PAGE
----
HAS ‘BETTER REGULATION’ HURT THE ENVIRONMENT?
The European Commission’s better regulation strategy has been described as nothing more than a ploy to cut environmental protection under the guise of slashing red tape.
Those fears were raised right at the beginning, two years ago. A BusinessEurope “kill list” of environmental laws sent to the Commission caused outrage.
The worst appeared to be confirmed when the executive ditched the Circular Economy Package of waste and recycling laws that was prepared under the Barroso Commission.
It was only after much lobbying from the European Parliament that the revised National Emissions Ceiling (NEC) Directive, which caps unhealthy and polluting gases, was saved from the axe.
Then there was the Birds and Habitats directives. The rules were called in for an ominous sounding “fitness check” by the Commission.
First Vice-President Frans Timmersmans, the Commission’s better regulation tsar, faced furious MEPs, NGOs and environment ministers.
Again and again, he promised that better regulation would not harm the environment. Judge me on results, he said.
The Circular Economy Package was withdrawn, rewritten and re-tabled. While it is true that the new package has a broader scope, taking product design into account, it also has lower 2030 targets for recycling municipal and packaging waste than its predecessor.
There is also evidence that the year it took to make the package “more ambitious” had a chilling effect on green policies at national level, in addition to delaying its progress onto the lawbooks.
The NEC Directive had long been deadlocked with neither MEPs nor ministers able to reach a deal. The threat of the axe concentrated minds.Today, the Council of Ministers backed the text earlier supported by the European Parliament.
There were concessions made, notably the removal of a cap on global-warming methane, but the deadlock was broken – thanks to better regulation.
Finally, the Birds and Habitats directives. Campaigners feared the Commission would reopen the environmental protection laws and take a knife to them in the name of economic competitiveness.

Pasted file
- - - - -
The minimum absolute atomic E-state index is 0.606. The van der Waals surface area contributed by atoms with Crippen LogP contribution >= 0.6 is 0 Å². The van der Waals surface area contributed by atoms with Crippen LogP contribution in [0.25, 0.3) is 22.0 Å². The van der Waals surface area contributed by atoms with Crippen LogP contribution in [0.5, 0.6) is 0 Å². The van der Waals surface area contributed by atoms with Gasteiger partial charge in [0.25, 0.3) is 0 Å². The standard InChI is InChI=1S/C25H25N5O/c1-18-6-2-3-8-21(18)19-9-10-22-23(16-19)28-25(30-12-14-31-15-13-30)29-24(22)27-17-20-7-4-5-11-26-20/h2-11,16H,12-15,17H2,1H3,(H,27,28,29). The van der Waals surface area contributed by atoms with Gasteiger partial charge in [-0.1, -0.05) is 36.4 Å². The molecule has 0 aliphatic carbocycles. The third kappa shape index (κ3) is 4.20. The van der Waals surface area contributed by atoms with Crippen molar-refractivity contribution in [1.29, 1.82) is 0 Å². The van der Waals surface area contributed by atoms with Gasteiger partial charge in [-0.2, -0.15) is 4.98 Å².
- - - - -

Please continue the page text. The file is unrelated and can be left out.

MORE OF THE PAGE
There was an unprecedented public outcry. More than half a million Europeans responded to a Commission consultation on the review.
That came on Wednesday. Up until the announcement, we were hearing the verdict could go either way.
He can also say, some concerns over the Circular Economy aside, that he has kept his promise.
In September 2015, the European Council promised to relocate 160,000 refugees from Italy and Greece across the EU in two years. With less than a year to go, 8,162 people have been relocated. “I will be frank with you,” said Migration Commissioner Dmitris Avramopoulos, “I am not the happiest man in the world.”
Member states will gradually resume returning asylum seekers to Greece from March next year, after transfers were suspended for five years because of poor conditions there, he said.
Marine Le Pen has called for an end to free education for the children of illegal immigrants. Is this Le Pen’s first shot across her rival presidential candidate François Fillon’s bows? Is it a coincidence she’s come up with this after Merkel toughened her stance on refugees? Meanwhile, visa-free travel for Ukraine and Georgian has edged closer.
The Commission launched infringement proceedings against seven member states for breaches of EU law over vehicle emissions. Germany and the UK broke the law by refusing to share information from their national investigation into the Volkswagen Dieselgate scandal, the Commission said. Here’s Catherine Stupp’s story.
The executive will be able to vet member states’ oil and gas deals with countries such as Russia, after it managed to overcome their fears over sovereignty in a boost to the Energy Union strategy. Things are not so harmonious over at Euronews…
The European Ombudsman has found the Commission guilty of maladministration. Emily O’Reilly criticised the Commission, with the honourable exception of DG Health, for not adhering to a WHO convention, demanding transparency around its dealings with Big Tobacco. NGO Corporate Europe Observatory brought the complaint.
Theresa May won a symbolic victory on Brexit last night after MPs voted not to delay her March 2017 timetable for triggering Article 50, the legal process to take the UK out of the EU.
Meanwhile the Supreme Court appeal hearing into whether her government needs the authority of Parliament to trigger Article 50 has entered its final day. A majority of Brits are probably in favour of “soft Brexit”, the LSE’s Tony Travers told Matthew Tempest.
Belgium’s L’Echo reports that Brussels is not “an attractive option” for Brexiles from the City of London. Good.
We don’t want lovely Brussels spoilt by a bunch of Hooray Henry bankers, off their heads on cocaine, cash and Chimay. Stay where you belong, in your rubbish wine bars, rigging banking rates on WhatsApp.
LOOK OUT FOR…
Justice and home affairs ministers meet tomorrow in Brussels to discuss changes to the EU asylum system, terrorism and how law enforcement authorities can crack encrypted data and tech.
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